8. Some of them are natural writers, which is very exciting – I think all children are natural storytellers, just as they are natural artists and dancers. It is human to create and it is very human to make up stories and pass them on. Some children come along to writing groups and start to improve their skills very quickly, for example learning how to use dialogue, how to fully develop their characters, how to utilise back story and so on. And some children come along as almost fully formed perfect little writers. Actually, perfect is the wrong word. Natural, is closer to what I mean. They instinctively know how to structure a story, how to reveal character and how to build tension. It’s so natural that they don’t even realise they are doing it. I find this very exciting!
  9. Jumping from idea to idea is okay – I’d have to say that the one thing most of my young writers have in common is how much they jump from one idea to the next. I do try to encourage them to stick with a story and finish it, and everything we work on from character to plot, is aimed at helping them achieve this. However, I never mind when they get bored of a story and come up with a new idea. Having a lot of ideas is very exciting for them and I’d hate to get in the way of new ideas spilling out whenever they need to. I always insist that they keep everything they write somewhere safe, so that if an idea has not worked out, they can come back to it another time. I also encourage them to write down all their ideas for other stories, if they are sticking to the same one. Keep those ideas safe and the more you have, the better! Writing is very much like a tap, I think. Once you have turned it on, it wants to keep flowing. Your mind is finding new ideas to explore for you and that is a good thing.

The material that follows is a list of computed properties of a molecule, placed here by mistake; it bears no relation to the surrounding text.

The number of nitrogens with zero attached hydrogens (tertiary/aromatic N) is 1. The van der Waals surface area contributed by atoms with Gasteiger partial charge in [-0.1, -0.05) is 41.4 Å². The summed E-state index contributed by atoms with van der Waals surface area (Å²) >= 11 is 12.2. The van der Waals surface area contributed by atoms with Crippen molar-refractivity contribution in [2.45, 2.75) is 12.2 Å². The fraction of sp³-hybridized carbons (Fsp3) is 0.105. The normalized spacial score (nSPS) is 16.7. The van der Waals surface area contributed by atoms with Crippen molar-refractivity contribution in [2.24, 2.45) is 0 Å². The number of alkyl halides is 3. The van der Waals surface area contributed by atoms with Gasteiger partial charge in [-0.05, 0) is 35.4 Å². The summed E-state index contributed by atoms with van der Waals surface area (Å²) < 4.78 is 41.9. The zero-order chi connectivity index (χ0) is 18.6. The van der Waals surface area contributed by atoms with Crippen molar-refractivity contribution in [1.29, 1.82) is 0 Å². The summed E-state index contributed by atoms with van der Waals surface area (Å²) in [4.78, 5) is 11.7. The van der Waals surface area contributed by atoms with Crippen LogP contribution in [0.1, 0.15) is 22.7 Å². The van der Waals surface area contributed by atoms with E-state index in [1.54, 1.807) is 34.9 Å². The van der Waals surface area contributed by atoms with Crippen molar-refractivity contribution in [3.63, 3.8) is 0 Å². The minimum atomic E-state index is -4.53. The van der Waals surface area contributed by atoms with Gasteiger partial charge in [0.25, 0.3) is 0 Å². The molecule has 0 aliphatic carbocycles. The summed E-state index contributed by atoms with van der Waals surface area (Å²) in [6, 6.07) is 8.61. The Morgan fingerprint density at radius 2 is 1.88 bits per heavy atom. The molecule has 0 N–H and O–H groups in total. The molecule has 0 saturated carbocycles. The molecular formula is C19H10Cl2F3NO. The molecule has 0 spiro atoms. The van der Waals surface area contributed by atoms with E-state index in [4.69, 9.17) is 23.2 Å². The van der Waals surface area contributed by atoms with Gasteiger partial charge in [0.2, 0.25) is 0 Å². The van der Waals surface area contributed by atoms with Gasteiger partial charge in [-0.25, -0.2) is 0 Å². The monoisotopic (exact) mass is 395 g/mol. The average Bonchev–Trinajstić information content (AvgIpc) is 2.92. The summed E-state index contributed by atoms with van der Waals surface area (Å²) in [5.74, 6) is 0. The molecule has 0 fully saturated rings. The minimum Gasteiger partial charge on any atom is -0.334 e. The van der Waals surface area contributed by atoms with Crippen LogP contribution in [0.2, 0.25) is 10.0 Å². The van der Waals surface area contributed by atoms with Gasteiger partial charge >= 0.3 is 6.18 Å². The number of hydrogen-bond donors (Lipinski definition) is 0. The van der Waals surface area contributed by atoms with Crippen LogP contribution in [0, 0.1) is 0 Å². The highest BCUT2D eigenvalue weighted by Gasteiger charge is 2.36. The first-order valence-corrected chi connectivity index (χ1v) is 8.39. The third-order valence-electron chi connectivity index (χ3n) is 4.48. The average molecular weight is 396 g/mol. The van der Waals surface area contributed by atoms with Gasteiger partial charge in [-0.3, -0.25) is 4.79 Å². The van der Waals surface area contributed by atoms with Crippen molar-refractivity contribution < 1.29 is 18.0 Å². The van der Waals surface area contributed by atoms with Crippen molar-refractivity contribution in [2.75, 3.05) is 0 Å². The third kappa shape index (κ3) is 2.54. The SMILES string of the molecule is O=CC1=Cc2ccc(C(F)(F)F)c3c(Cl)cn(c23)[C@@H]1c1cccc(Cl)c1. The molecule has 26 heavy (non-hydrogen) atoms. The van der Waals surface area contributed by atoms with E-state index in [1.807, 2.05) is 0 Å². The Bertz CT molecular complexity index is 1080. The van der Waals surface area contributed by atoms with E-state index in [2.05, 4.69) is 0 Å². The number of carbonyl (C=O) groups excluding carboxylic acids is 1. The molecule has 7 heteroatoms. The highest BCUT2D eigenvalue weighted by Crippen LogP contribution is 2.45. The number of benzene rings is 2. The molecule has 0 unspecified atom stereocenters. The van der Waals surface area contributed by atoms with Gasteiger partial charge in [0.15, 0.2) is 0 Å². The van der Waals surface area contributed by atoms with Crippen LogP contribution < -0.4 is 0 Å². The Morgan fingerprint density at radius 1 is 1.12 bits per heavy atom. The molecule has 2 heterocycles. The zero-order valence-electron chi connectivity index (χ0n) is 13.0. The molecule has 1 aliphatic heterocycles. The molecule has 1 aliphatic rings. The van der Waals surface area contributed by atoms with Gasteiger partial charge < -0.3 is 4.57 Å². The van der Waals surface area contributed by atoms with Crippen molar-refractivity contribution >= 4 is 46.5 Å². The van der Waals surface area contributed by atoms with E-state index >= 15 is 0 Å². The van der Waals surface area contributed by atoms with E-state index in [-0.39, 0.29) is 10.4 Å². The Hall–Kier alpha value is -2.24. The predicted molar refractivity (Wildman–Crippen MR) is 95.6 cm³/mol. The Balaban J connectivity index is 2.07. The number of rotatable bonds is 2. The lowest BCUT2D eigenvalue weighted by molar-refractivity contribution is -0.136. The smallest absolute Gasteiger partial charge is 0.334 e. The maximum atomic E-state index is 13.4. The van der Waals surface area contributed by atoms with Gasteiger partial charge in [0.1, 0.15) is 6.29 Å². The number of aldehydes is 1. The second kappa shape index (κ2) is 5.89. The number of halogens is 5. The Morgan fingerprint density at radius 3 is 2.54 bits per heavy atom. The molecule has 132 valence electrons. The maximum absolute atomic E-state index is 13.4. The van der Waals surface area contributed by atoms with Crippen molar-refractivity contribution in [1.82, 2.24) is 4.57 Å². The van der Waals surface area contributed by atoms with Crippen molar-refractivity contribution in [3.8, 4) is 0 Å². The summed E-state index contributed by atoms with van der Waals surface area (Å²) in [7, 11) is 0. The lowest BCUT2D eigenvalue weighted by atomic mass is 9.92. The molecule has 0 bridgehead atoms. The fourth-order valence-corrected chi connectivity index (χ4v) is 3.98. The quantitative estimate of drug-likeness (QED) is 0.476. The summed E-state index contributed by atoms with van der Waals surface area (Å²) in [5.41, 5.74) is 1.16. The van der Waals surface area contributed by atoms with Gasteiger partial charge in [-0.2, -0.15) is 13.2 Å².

10. The quietest ones sometimes have the loudest minds – My writing clubs can be noisy excitable places at times! It can be a challenge keeping the noise down so that the quieter students can focus on their writing. Some children are very creative and like to talk about it and share it around. While some are quieter and like to keep it to themselves. I tend to find that the really quiet ones, the ones that keep their heads down and write away endlessly in a corner, have the loudest minds when their work is finally revealed. They have so much going on in there that they just have to focus on getting it down on paper.

I think I could add more than ten things I have learned from working with young writers, but that will cover it for now! It is a challenging but rewarding job. One of the best feelings is when a parent emails to say their child is writing more at home now, of their own accord, or that their teachers have noticed their writing has improved in school. Another fantastic feeling is when children bring in finished work they have been doing at home. They are always so proud if they have seen a story through to the end. Introducing them to new things is also really exciting. Getting children to enjoy non-fiction or poetry, for example, feels amazing! You can’t win them all and you can’t please them all, but I aim to keep the clubs as varied and exciting and as challenging as possible. Sometimes I look at these kids and wonder who will be a best selling novelist one day!